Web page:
by Francis Taylor Gench, (Louisville: Westminster/John Knox, 2004).
In this recent book by the author of Hebrews and James in the Westminster Bible Companion series, Francis Taylor Gench provides a sparkling discussion of six gospel encounters between women and Jesus. This book offers fresh readings of familiar stories by allowing a range of scholarly voices, especially feminist voices, to raise key questions and new perspectives about the meaning of the narratives in their ancient and contemporary settings.
The book begins with Matthew’s story of the Canaanite woman (or the Syro-Phoenician woman, as Mark refers to her) and Jesus. This story is notable for being the only one in the gospels in which Jesus, who is portrayed in an unflattering light, receives instruction rather than gives it! Gench notes the persistence and ingenuity inherent in Matthew’s presentation of the woman who changed Jesus’ mind regarding his mission to the Gentiles.
In chapter two, Gench addresses the story of the woman with the flow of blood, a narrative that is intertwined with Mark’s story about Jairus’ daughter. She points to the often overlooked fact that “Jesus’ suffering, death, and resurrection are prefigured in the experiences of the two women” (p. 45) through specific verbal links.
The third chapter is a discussion of the very familiar Martha and Mary story from Luke 10. This is clearly the passage with which Gench is most uncomfortable as she finds in it, at best, an ambiguous presentation of the two women’s social roles. She points to the ways in which Jesus’ chiding of Martha appears to devalue her ministry while affirming Mary’s passive and silent behavior.
Gench turns in the fourth chapter to Luke’s story of the “daughter of Abraham,” who had been stooped for 18 years by a “spirit of weakness.” Here Gench fruitfully reads the text in light of how the church can contribute to the wholeness of disabled women and men.
The fifth chapter revisits the Samaritan woman at the well from John 4. In this chapter, from which the book’s title is drawn, Gench makes special note of the “interpretive litter” that has junked up the story. Too often, she laments, preachers have focused on the woman’s assumed sexual misconduct while missing the narrative’s central point, namely that the woman possesses the true mark of discipleship. She bears witness to Jesus more effectively than even his own disciples.
Finally, the sixth chapter focuses on John’s account of the woman accused of adultery. Gench highlights the way in which the passage unfairly puts all the blame for sexual misconduct on the woman. She also sadly notes that this story encountered tremendous resistance within the early church and among the Reformers for Jesus’ refusal to condemn the adulterous woman. She concludes that, “Adultery is a scandal, to be sure. But … perhaps the even greater scandal is grace” (p. 155). Thus she ends the chapter with a discussion of how “judgmentalism” continues to exist in the church and points to the text’s ability to free those who have been afflicted by a “disfiguring spirit of judgment.”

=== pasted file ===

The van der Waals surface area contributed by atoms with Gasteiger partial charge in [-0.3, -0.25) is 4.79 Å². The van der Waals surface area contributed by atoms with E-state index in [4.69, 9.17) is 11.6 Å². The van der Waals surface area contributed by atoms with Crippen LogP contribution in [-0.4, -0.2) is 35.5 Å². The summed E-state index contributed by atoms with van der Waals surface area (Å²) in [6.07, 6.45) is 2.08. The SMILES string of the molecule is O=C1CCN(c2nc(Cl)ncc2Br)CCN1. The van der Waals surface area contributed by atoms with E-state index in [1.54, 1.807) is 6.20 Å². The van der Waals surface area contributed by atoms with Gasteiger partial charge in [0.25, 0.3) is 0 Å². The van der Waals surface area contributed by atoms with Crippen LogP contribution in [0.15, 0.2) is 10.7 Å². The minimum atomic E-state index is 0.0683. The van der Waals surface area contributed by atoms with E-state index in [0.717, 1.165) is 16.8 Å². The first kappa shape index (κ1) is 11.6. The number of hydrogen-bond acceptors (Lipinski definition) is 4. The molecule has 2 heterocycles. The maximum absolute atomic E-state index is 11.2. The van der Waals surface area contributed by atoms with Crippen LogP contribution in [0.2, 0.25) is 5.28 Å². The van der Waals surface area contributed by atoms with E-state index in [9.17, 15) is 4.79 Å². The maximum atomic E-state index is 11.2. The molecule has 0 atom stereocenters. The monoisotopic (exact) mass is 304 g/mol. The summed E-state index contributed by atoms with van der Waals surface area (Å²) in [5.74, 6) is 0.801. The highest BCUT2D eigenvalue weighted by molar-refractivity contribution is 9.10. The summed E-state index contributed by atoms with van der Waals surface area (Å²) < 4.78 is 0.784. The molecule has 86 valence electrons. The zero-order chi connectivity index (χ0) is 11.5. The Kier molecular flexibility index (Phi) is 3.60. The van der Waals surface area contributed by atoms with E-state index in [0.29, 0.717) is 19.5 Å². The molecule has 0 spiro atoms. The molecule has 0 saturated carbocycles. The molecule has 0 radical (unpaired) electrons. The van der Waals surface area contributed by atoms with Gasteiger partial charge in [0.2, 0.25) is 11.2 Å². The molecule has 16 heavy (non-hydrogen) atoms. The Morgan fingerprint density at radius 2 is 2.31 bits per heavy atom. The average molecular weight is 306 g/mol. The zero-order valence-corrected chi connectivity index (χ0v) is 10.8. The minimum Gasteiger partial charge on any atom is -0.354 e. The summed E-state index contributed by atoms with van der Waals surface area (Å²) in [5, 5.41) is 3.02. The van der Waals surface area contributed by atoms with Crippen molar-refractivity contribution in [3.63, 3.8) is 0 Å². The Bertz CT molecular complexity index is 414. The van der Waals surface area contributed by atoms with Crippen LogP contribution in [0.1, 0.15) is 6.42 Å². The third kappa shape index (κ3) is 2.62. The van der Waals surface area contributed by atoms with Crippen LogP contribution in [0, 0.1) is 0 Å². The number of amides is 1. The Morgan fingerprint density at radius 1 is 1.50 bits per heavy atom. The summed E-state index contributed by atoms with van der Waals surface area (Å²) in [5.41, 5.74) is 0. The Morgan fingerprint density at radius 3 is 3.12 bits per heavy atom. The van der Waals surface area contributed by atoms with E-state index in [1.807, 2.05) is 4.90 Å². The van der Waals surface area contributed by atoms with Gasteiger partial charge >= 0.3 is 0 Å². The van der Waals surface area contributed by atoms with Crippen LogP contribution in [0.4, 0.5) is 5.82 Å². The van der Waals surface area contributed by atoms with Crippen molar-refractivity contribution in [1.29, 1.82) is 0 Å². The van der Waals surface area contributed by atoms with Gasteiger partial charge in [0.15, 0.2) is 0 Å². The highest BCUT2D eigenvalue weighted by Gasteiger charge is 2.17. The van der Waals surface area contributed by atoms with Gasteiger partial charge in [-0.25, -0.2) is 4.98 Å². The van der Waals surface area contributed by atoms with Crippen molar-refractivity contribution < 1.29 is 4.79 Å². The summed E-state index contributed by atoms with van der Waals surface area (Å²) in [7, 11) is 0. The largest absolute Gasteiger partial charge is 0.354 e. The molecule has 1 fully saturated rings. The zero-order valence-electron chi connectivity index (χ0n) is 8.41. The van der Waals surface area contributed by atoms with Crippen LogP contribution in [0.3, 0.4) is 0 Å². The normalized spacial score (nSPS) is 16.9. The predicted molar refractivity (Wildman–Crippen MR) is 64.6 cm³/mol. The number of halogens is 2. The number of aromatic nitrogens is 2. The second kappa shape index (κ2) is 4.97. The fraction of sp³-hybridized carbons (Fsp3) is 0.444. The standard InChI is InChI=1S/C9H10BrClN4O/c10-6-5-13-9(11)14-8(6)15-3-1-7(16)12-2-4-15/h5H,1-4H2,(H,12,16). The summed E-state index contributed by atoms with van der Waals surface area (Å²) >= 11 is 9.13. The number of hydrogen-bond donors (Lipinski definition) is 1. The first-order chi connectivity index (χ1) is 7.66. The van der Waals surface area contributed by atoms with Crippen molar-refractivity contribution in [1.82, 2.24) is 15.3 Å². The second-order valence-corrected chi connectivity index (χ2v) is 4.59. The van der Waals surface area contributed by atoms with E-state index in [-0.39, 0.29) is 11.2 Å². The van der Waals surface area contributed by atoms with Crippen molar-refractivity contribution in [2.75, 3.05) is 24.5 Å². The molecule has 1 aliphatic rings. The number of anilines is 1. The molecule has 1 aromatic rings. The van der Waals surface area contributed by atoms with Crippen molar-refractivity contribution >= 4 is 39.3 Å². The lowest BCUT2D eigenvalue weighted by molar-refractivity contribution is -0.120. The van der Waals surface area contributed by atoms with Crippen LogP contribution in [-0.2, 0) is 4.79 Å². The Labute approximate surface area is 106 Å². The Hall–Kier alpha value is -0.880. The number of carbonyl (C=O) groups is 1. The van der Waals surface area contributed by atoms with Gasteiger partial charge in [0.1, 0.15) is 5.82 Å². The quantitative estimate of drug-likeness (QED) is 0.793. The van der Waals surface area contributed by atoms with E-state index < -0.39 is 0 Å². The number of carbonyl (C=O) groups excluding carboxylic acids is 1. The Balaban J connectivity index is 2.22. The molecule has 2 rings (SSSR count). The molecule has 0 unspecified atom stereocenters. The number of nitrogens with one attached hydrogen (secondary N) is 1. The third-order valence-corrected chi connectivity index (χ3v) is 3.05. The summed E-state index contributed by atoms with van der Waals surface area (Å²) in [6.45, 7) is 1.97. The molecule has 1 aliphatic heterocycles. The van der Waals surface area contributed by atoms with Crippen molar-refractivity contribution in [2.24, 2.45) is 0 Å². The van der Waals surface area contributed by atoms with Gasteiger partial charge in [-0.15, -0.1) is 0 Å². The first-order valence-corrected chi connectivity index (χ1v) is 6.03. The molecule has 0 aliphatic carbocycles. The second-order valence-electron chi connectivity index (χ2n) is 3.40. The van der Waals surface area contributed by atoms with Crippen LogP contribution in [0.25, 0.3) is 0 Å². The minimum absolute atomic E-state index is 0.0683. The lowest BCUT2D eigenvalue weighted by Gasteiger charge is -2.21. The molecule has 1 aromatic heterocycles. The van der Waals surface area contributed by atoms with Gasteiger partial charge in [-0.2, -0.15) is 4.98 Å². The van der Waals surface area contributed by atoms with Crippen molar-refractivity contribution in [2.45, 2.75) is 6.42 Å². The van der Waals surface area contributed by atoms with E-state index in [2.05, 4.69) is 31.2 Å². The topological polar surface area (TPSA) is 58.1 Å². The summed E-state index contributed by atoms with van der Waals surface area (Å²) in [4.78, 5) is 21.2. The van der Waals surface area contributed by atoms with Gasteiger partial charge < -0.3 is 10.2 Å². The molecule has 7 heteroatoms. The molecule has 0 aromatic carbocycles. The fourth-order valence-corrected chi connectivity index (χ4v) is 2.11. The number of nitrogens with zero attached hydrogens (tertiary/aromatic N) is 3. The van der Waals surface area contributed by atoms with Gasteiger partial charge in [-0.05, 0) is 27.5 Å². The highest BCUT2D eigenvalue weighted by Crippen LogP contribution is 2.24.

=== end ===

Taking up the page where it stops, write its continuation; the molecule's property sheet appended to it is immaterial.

The book’s features, including its clear and accessible writing, make it useful for a wide range of clergy and lay audiences. Church groups will appreciate each chapter’s study suggestions and questions for reflection. The bibliography of resources at the end of each chapter will prove valuable for those eager to explore the text and issues further. Theological educators for their part will appreciate its judicious and challenging scholarship that includes critical- contextual and reader-centered approaches deftly woven into each discussion. Pastors will also find that Gench is their ally in the move from text to sermon as she draws significant homiletical insights from these stories.
In true Reformed fashion, this volume offers words of both grace and challenge. Gench attests to the ways in which these stories are “texts of transforming power with much to teach us about God’s way in the world and our own human experience …”(p. xv). At the same time she challenges the way in which the stories have furthered the subordination and demonization of women, especially with regard to sexual matters. She also challenges anti-Judaic readings that have often accompanied some of these stories. No doubt some readers will not be comfortable with the way in which she troubles the waters of cherished and familiar stories. However, those who wish to drink deeply from the Scriptures will be richly rewarded.
AMY C. MERRILL WILLIS is instructor in Religious Studies at Gonzaga University in Spokane, Wash.